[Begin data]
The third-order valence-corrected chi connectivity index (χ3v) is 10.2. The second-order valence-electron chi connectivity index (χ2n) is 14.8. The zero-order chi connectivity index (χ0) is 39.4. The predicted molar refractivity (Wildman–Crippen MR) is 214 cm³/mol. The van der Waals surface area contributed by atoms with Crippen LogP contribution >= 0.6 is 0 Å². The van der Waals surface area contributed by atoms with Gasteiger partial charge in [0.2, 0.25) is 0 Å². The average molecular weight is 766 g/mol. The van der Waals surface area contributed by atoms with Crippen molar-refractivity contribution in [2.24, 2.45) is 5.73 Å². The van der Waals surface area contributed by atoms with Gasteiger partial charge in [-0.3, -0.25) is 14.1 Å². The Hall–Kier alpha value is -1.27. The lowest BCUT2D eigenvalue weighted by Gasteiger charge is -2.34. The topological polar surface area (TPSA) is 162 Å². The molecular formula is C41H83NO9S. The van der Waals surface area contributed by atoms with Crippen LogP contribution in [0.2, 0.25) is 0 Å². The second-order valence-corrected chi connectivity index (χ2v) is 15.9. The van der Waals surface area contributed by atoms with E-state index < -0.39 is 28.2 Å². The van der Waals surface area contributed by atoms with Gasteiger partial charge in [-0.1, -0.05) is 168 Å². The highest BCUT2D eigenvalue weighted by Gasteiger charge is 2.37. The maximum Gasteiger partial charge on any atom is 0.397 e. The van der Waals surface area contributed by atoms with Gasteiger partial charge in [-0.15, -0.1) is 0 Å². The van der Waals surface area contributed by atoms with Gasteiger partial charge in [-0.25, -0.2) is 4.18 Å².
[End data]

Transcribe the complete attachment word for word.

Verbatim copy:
The third-order valence-corrected chi connectivity index (χ3v) is 10.2. The second-order valence-electron chi connectivity index (χ2n) is 14.8. The zero-order chi connectivity index (χ0) is 39.4. The predicted molar refractivity (Wildman–Crippen MR) is 214 cm³/mol. The van der Waals surface area contributed by atoms with Crippen LogP contribution >= 0.6 is 0 Å². The van der Waals surface area contributed by atoms with Gasteiger partial charge in [0.2, 0.25) is 0 Å². The average molecular weight is 766 g/mol. The van der Waals surface area contributed by atoms with Crippen molar-refractivity contribution in [2.24, 2.45) is 5.73 Å². The van der Waals surface area contributed by atoms with Gasteiger partial charge in [-0.3, -0.25) is 14.1 Å². The Hall–Kier alpha value is -1.27. The lowest BCUT2D eigenvalue weighted by Gasteiger charge is -2.34. The topological polar surface area (TPSA) is 162 Å². The molecular formula is C41H83NO9S. The van der Waals surface area contributed by atoms with Crippen LogP contribution in [0.2, 0.25) is 0 Å². The second-order valence-corrected chi connectivity index (χ2v) is 15.9. The van der Waals surface area contributed by atoms with E-state index < -0.39 is 28.2 Å². The van der Waals surface area contributed by atoms with Gasteiger partial charge in [-0.1, -0.05) is 168 Å². The highest BCUT2D eigenvalue weighted by Gasteiger charge is 2.37. The maximum Gasteiger partial charge on any atom is 0.397 e. The van der Waals surface area contributed by atoms with Gasteiger partial charge in [-0.15, -0.1) is 0 Å². The van der Waals surface area contributed by atoms with Gasteiger partial charge in [-0.25, -0.2) is 4.18 Å².